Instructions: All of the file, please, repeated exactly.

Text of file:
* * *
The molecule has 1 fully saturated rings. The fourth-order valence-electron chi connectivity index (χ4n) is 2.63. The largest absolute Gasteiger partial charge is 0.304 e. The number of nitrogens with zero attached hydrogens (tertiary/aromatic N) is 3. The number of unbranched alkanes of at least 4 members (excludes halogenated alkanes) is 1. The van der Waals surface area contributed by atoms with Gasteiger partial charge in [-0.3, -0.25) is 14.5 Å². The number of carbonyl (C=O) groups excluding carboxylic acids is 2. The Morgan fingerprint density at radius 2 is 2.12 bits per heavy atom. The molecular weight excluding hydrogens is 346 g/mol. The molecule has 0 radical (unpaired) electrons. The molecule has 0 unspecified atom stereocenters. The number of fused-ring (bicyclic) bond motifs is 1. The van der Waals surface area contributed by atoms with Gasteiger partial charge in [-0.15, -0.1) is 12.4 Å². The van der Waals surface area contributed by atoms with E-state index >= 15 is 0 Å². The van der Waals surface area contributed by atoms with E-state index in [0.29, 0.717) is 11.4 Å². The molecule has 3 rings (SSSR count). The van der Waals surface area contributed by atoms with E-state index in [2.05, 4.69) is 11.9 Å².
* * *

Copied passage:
The molecule has 1 fully saturated rings. The fourth-order valence-electron chi connectivity index (χ4n) is 2.63. The largest absolute Gasteiger partial charge is 0.304 e. The number of nitrogens with zero attached hydrogens (tertiary/aromatic N) is 3. The number of unbranched alkanes of at least 4 members (excludes halogenated alkanes) is 1. The van der Waals surface area contributed by atoms with Gasteiger partial charge in [-0.3, -0.25) is 14.5 Å². The number of carbonyl (C=O) groups excluding carboxylic acids is 2. The Morgan fingerprint density at radius 2 is 2.12 bits per heavy atom. The molecular weight excluding hydrogens is 346 g/mol. The molecule has 0 radical (unpaired) electrons. The molecule has 0 unspecified atom stereocenters. The number of fused-ring (bicyclic) bond motifs is 1. The van der Waals surface area contributed by atoms with Gasteiger partial charge in [-0.15, -0.1) is 12.4 Å². The van der Waals surface area contributed by atoms with E-state index >= 15 is 0 Å². The van der Waals surface area contributed by atoms with E-state index in [0.29, 0.717) is 11.4 Å². The molecule has 3 rings (SSSR count). The van der Waals surface area contributed by atoms with E-state index in [2.05, 4.69) is 11.9 Å².